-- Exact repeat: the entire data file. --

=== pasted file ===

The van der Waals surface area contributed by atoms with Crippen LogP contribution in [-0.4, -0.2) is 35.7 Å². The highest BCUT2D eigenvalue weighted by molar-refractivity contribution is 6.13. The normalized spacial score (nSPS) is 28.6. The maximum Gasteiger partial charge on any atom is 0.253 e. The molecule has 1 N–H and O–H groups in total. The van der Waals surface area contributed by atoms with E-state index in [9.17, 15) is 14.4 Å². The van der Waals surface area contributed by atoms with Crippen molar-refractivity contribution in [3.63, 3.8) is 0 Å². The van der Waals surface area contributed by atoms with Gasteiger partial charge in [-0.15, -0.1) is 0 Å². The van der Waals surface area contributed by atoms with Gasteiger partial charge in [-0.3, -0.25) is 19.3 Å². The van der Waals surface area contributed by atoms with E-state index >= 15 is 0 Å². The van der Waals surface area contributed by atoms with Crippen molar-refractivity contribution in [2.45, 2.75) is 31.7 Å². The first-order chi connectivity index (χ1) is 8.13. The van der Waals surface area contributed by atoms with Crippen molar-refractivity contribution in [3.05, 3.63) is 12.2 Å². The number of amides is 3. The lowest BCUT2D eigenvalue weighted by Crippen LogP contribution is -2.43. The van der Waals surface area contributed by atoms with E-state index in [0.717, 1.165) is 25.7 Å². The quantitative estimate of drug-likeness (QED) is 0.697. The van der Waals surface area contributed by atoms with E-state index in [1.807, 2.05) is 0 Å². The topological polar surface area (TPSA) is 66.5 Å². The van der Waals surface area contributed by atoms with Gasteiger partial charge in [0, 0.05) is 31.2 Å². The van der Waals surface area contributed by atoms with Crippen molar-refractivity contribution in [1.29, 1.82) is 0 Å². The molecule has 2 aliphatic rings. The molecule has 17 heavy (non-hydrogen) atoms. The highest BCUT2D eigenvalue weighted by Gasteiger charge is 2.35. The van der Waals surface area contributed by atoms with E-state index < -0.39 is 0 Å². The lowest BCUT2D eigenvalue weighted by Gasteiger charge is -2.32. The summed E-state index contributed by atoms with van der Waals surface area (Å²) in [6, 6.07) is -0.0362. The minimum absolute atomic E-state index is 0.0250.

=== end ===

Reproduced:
The van der Waals surface area contributed by atoms with Crippen LogP contribution in [-0.4, -0.2) is 35.7 Å². The highest BCUT2D eigenvalue weighted by molar-refractivity contribution is 6.13. The normalized spacial score (nSPS) is 28.6. The maximum Gasteiger partial charge on any atom is 0.253 e. The molecule has 1 N–H and O–H groups in total. The van der Waals surface area contributed by atoms with E-state index in [9.17, 15) is 14.4 Å². The van der Waals surface area contributed by atoms with Crippen molar-refractivity contribution in [3.63, 3.8) is 0 Å². The van der Waals surface area contributed by atoms with Gasteiger partial charge in [-0.15, -0.1) is 0 Å². The van der Waals surface area contributed by atoms with Gasteiger partial charge in [-0.3, -0.25) is 19.3 Å². The van der Waals surface area contributed by atoms with E-state index >= 15 is 0 Å². The van der Waals surface area contributed by atoms with Crippen molar-refractivity contribution in [2.45, 2.75) is 31.7 Å². The first-order chi connectivity index (χ1) is 8.13. The van der Waals surface area contributed by atoms with Crippen molar-refractivity contribution in [3.05, 3.63) is 12.2 Å². The number of amides is 3. The lowest BCUT2D eigenvalue weighted by Crippen LogP contribution is -2.43. The van der Waals surface area contributed by atoms with E-state index in [0.717, 1.165) is 25.7 Å². The quantitative estimate of drug-likeness (QED) is 0.697. The van der Waals surface area contributed by atoms with E-state index in [1.807, 2.05) is 0 Å². The topological polar surface area (TPSA) is 66.5 Å². The van der Waals surface area contributed by atoms with Gasteiger partial charge in [0, 0.05) is 31.2 Å². The van der Waals surface area contributed by atoms with Crippen molar-refractivity contribution in [1.29, 1.82) is 0 Å². The molecule has 2 aliphatic rings. The molecule has 17 heavy (non-hydrogen) atoms. The highest BCUT2D eigenvalue weighted by Gasteiger charge is 2.35. The van der Waals surface area contributed by atoms with E-state index < -0.39 is 0 Å². The lowest BCUT2D eigenvalue weighted by Gasteiger charge is -2.32. The summed E-state index contributed by atoms with van der Waals surface area (Å²) in [6, 6.07) is -0.0362. The minimum absolute atomic E-state index is 0.0250.